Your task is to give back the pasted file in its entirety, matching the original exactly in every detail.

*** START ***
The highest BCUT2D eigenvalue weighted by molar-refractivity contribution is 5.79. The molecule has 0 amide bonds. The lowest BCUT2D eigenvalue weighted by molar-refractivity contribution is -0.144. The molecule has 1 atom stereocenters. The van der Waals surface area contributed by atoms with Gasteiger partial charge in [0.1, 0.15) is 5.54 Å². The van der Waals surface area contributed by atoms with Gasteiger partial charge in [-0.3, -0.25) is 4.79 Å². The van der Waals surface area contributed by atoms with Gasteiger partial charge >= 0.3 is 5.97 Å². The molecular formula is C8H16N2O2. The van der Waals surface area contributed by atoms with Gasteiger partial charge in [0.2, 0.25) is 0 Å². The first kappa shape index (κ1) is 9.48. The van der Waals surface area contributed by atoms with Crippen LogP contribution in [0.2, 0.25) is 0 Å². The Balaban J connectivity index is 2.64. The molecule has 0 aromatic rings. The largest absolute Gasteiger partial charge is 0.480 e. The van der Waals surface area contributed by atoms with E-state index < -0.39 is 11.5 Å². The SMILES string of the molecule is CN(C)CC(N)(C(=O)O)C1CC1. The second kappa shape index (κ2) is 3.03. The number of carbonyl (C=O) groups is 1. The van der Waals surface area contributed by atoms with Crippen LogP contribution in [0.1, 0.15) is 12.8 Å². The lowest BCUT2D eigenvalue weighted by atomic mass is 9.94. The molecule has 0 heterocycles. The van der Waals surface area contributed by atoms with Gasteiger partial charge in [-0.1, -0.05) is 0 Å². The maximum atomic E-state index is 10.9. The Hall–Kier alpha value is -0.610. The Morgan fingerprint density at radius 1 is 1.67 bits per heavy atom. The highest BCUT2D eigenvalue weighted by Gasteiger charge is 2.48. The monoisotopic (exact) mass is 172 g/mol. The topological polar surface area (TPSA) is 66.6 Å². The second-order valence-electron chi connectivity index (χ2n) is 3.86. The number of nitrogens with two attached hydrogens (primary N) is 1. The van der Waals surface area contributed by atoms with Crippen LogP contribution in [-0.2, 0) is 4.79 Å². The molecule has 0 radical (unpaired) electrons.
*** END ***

The highest BCUT2D eigenvalue weighted by molar-refractivity contribution is 5.79. The molecule has 0 amide bonds. The lowest BCUT2D eigenvalue weighted by molar-refractivity contribution is -0.144. The molecule has 1 atom stereocenters. The van der Waals surface area contributed by atoms with Gasteiger partial charge in [0.1, 0.15) is 5.54 Å². The van der Waals surface area contributed by atoms with Gasteiger partial charge in [-0.3, -0.25) is 4.79 Å². The van der Waals surface area contributed by atoms with Gasteiger partial charge >= 0.3 is 5.97 Å². The molecular formula is C8H16N2O2. The van der Waals surface area contributed by atoms with Gasteiger partial charge in [0.2, 0.25) is 0 Å². The first kappa shape index (κ1) is 9.48. The van der Waals surface area contributed by atoms with Crippen LogP contribution in [0.2, 0.25) is 0 Å². The Balaban J connectivity index is 2.64. The molecule has 0 aromatic rings. The largest absolute Gasteiger partial charge is 0.480 e. The van der Waals surface area contributed by atoms with E-state index < -0.39 is 11.5 Å². The SMILES string of the molecule is CN(C)CC(N)(C(=O)O)C1CC1. The second kappa shape index (κ2) is 3.03. The number of carbonyl (C=O) groups is 1. The van der Waals surface area contributed by atoms with Crippen LogP contribution in [0.1, 0.15) is 12.8 Å². The lowest BCUT2D eigenvalue weighted by atomic mass is 9.94. The molecule has 0 heterocycles. The van der Waals surface area contributed by atoms with Gasteiger partial charge in [-0.1, -0.05) is 0 Å². The maximum atomic E-state index is 10.9. The Hall–Kier alpha value is -0.610. The Morgan fingerprint density at radius 1 is 1.67 bits per heavy atom. The highest BCUT2D eigenvalue weighted by Gasteiger charge is 2.48. The monoisotopic (exact) mass is 172 g/mol. The topological polar surface area (TPSA) is 66.6 Å². The second-order valence-electron chi connectivity index (χ2n) is 3.86. The number of nitrogens with two attached hydrogens (primary N) is 1. The van der Waals surface area contributed by atoms with Crippen LogP contribution in [-0.2, 0) is 4.79 Å². The molecule has 0 radical (unpaired) electrons.